Hard road ahead – Tough Cup pool for Kumuls

Normal, Sports

The National, Wednesday 03rd April 2013

 THE Kumuls are no guarantees to finish in the top three of Pool B in October’s Rugby League World Cup in England.

Despite being handed a decidedly easier group than the 2008 edition where PNG had to contend with the sport’s top three countries in Australia, New Zealand and England, Pool B opponents France, Samoa and the Kiwis, at the outset, seemed to pose less of an obstacle to reaching the quarter-finals stage for the first time.

Samoa, who could not even make the 2009 Pacific Cup – they were beaten by Cook Islands in the qualifying stage – are set to assemble a team that could rival New Zealand’s. With Manly’s Steve Matai declaring his allegiance to Samoa this week, National Rugby League’s in-form centre is just another star added to an already impressive list of NRL players opting to follow their Polynesian heritage.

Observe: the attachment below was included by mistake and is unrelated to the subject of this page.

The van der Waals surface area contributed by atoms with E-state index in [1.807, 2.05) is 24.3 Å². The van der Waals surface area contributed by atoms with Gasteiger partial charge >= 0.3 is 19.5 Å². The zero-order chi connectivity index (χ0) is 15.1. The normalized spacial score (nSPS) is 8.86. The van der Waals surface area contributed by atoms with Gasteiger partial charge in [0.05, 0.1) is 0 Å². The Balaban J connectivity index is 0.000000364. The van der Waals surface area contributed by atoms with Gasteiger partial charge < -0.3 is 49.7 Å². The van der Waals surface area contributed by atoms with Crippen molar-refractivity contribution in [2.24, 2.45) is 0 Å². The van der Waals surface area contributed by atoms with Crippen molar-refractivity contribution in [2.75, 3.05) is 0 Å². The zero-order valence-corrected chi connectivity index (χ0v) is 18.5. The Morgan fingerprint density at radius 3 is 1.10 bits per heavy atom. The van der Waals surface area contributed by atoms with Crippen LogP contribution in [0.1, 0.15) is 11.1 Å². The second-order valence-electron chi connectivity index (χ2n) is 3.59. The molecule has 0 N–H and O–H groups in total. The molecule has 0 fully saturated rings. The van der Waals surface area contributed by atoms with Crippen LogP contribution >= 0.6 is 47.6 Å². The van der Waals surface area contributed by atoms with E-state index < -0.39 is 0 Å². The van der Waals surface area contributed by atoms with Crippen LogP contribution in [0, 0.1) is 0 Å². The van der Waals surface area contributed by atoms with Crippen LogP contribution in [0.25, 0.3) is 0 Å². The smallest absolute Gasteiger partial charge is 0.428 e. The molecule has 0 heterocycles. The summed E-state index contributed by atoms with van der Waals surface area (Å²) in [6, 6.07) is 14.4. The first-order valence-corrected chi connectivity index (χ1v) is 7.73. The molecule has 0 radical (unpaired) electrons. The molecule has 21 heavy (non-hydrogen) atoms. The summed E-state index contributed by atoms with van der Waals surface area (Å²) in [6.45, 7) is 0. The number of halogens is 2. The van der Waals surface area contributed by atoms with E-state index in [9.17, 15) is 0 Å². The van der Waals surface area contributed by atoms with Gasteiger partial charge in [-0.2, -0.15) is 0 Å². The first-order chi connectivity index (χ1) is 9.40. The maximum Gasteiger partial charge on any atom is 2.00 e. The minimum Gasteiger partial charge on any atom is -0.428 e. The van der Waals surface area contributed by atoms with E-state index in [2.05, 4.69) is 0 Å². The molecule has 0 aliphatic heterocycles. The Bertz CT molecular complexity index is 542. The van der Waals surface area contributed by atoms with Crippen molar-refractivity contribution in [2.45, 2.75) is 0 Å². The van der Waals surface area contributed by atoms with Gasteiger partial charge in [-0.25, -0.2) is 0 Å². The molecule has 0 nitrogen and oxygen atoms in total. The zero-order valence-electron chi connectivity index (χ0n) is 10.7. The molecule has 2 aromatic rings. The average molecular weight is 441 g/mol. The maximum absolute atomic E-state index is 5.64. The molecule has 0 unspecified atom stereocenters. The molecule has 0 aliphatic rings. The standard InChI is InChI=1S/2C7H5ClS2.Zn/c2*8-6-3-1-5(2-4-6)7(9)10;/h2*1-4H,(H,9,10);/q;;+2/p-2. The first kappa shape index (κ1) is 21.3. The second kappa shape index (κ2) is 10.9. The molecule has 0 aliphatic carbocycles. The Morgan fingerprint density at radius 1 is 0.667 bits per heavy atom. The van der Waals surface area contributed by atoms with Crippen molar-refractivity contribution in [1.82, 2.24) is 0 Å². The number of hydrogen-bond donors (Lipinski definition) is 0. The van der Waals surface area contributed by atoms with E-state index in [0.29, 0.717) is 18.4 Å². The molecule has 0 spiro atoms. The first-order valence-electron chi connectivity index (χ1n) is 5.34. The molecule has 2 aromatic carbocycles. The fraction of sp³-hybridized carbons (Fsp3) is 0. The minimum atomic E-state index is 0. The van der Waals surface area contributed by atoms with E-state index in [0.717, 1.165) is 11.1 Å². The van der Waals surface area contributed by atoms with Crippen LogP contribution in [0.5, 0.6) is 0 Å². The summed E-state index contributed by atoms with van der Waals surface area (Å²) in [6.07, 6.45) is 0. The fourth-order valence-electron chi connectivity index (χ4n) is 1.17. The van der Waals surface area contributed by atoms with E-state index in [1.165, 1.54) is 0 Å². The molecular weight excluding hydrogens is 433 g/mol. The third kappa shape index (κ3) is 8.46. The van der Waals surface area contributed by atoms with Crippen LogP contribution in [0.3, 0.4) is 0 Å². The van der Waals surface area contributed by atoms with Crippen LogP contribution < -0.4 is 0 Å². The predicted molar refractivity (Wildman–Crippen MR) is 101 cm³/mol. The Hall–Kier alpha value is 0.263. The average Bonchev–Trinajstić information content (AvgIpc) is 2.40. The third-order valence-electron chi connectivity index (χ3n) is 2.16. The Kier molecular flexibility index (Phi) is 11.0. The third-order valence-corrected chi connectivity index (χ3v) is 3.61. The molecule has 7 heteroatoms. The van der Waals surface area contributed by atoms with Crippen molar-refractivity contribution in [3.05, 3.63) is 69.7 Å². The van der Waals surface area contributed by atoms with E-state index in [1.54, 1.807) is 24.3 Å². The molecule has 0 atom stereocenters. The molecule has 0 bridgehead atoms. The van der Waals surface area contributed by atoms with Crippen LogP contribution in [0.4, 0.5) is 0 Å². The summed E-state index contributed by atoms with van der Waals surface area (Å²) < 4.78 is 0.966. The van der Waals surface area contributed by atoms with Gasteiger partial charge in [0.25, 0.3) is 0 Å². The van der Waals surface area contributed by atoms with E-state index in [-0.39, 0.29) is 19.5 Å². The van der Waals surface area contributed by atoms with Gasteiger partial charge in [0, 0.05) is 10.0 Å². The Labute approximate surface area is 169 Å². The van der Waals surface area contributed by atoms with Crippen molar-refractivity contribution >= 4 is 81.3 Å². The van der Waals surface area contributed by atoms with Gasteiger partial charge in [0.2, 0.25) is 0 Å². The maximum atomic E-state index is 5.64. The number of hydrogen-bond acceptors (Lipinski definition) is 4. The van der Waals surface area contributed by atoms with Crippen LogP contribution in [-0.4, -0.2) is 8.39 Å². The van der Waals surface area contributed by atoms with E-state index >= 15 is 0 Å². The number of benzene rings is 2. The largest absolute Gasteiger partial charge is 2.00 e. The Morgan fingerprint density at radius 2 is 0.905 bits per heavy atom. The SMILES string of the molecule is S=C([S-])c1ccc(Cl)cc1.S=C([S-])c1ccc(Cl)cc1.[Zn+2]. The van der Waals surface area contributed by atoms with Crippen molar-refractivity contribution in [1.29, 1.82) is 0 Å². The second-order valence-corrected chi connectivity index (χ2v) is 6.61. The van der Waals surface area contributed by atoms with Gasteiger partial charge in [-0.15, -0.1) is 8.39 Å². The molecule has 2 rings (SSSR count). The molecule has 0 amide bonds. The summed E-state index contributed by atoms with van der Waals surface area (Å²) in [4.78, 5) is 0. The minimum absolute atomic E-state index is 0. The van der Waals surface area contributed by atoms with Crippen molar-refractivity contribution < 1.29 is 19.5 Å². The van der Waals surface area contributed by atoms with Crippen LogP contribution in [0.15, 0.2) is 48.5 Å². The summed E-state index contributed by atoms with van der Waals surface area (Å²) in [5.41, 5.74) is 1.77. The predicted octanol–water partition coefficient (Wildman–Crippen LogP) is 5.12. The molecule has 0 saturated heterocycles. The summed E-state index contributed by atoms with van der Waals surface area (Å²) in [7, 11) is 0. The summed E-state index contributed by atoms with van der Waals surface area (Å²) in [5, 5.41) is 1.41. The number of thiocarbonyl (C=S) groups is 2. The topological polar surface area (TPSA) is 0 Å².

As it stands Samoa’s World Cup stocks have shot up with Roy Asotasi, Jeff Lima, David Fa’alogo, Junior Sau and Ben Roberts already committed to the blue jersey.

Coach Adrian Lam, running the first of several Kumul training camps with newly appointed national coaching director and high performance manager Mal Meninga in Lae, preferred not dwell on the strength of the opposition, instead focusing on what Team Kumuls need to do in order to have the best chance of success.

“At the moment we are only worried about what we can control. Our (World Cup) destiny is in our hands,” Lam said. 

“We have to focus on improving our players in the time available so we have the best possible group for the World Cup.” 

As far as keeping tabs on the opposition goes, Lam said the Kumul staff were aware of the other sides in the tournament and would have plans and strategies worked out for each side they played.

“We know the sides in our pool especially Samoa are stacking up well. 

“France have most of their players in the Super League so it will be a big challenge for us to advance. 

“We will evaluate our opposition and set game plans for them. But our main aim is to be more professional individually and as a team in everything we do in training, fitness, conditioning, strength, rehabilitation and diet,” he said.

With six months before the World Cup, Lam said there were short and long-term goals that would need to be met and with expectations high all members of Team Kumuls were aware of the enormity of the task ahead.